Writers block

This is a consolidation of activities over the past two weeks. A fair amount of work has been done over smaller discrete time periods. This post will cover this work in general detail.

AIM:

Improve current implementation IOT ensure EA has a solid foundation.

CONDUCT:

  • Ongoing research into EA.
  • Analysis of current fitness function.
    • Achieved by graphing fitness by combination; holding SBF static (outer loop) and iterating through all FUPs (inner loop) recording fitness by combination.
  • Planned update to pathing data maintained.
    • Maintain both current ‘cost’ and array of distance of that path within visibility heights thresholds. ie. The node will have the total cost to get to itself and an array of (eg.) distance travelled total, distance travelled within terrain where LOS threshold is < 0.5m, 2m etc.
  • Investigation into Artificial Neural Networks (ANN)
    • Research into basic implementation
    • Training (EA vs. Back propogation)
    • Uses
    • Simple implementation

RESULTS:

  • EA Concerns. Previous concerns alleviated somewhat. A combination of EA and Linear is likely to be a good option; given the preprocessing stage, it may be feasible to do ‘brute force’ linear processing depending on the number of candidate combinations. The choice of linear vs. EA is something that can be calculated at runtime.
  • Fitness function analysis.
    • As the below graph demonstrates (based on an extract of the data from all candidate solutions), the current fitness function has some issues. The graph has a very large magnitude range (0 – 2×10^5) and is very ‘spiky’; even solutions quite close to each other have wildly varying fitness values. This is likely largely to do with both the pathfinding shortest path costing and the current placeholder fitness function involving very large multiples.

      Graph showing fitness function for approx 200 candidate solutions. Very spiky and large magnitude range (0 - 2x10^5)
      Graphical representation of fitness function values obtained by looping through the candidate FUP locations list as an outer loop and the candidate SBF locations list as an inner loop.
    • The updated fitness function should rectify this by:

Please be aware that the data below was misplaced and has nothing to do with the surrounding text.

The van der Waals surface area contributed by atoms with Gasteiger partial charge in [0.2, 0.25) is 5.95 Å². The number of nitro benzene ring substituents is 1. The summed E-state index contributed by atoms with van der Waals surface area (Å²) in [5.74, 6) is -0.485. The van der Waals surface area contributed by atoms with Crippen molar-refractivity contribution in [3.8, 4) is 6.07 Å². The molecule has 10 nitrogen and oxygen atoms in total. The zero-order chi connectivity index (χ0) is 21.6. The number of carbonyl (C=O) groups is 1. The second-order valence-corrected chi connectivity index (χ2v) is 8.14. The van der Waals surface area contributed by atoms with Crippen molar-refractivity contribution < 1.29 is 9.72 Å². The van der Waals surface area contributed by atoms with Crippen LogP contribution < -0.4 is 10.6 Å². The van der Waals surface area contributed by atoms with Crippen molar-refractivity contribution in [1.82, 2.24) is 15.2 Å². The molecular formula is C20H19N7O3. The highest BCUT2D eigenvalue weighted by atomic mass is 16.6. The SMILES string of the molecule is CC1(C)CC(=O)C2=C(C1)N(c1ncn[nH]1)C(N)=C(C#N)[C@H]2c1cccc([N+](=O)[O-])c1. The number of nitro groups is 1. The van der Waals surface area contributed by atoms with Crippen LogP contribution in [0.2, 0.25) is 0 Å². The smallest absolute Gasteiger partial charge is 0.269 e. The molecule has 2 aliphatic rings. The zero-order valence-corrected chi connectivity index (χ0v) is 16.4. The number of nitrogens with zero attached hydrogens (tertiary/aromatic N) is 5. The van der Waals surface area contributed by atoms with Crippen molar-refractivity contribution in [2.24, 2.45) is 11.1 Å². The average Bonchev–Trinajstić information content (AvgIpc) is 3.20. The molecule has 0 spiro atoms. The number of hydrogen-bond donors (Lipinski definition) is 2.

• Further rejecting tactically unsound options (SBF mainly – eg. SBF in the middle of an open area) in preprocessing stage based off updated pathing representation (as per below).
      • Normalising values into a more reasonable range for both SBF/FUP based off pure distances and angles (allowable due to more effective preprocessing).
  • Pathing cost update.
    • The current pathing works well as far as finding the shortest path while avoiding (as much as possible)
    • Updated pathing to additionally store information about the distance travelled on the shortest path within certain visibility thresholds.
    • This will tie in to the preprocessing stage where (eg.) the FUP candidates can have an additional restriction that the path to a point must be less than Xm travelled where LOS is < 0.5m
  • Neural networks.
    • Research into ANN yielded a good understanding of the underlying concepts and simplistic implementations of ANNs.
    • A very basic ANN was implemented to test the understanding (simply a comparison between two inputs)
    • Major takeaway is while EA is better for the optimisation, an ANN may be a very effective way of developing the fitness function (and indeed it may replace the fitness function).

Future improvements

There are a few areas that may lie outside the scope of this project given the remaining timeframe that still provide a good avenue for future improvements.

  • ANN as fitness function. As discussed in the results above, an ANN can be used to feed into the fitness function. Specifically:
    • An ANN can be trained to compare two plans (based on the available input information) by training with a large number of plan pairs where a human has provided the preferred solution out of the two.
    • This trained ANN could then be used as a fitness function in an EA, where the EA is implemented using a tournament selection process.
  • Candidate locations stored as graph. 
    • Currently the candidate locations are added to a list as the terrain is processed. This has relatively low overhead but loses much of the spacial relation between points. This means that the EA has less ability to mutate with slight differences from the original (ie. mutation is just moving along a list which in general will follow one cardinal axis)
    • Storing the candidate SBF/FUPs as a graph with links to spacial neighbours will not only open up the options for mutation (ie. random neighbour instead of merely incrementing/decrementing an integer index) but will also preserve some of the spacial relationships inherant in the terrain.

Time Spent:

Redesign and research :  7 hours

Neural network research and testing implementation : 9 hours

(103 hours running total)

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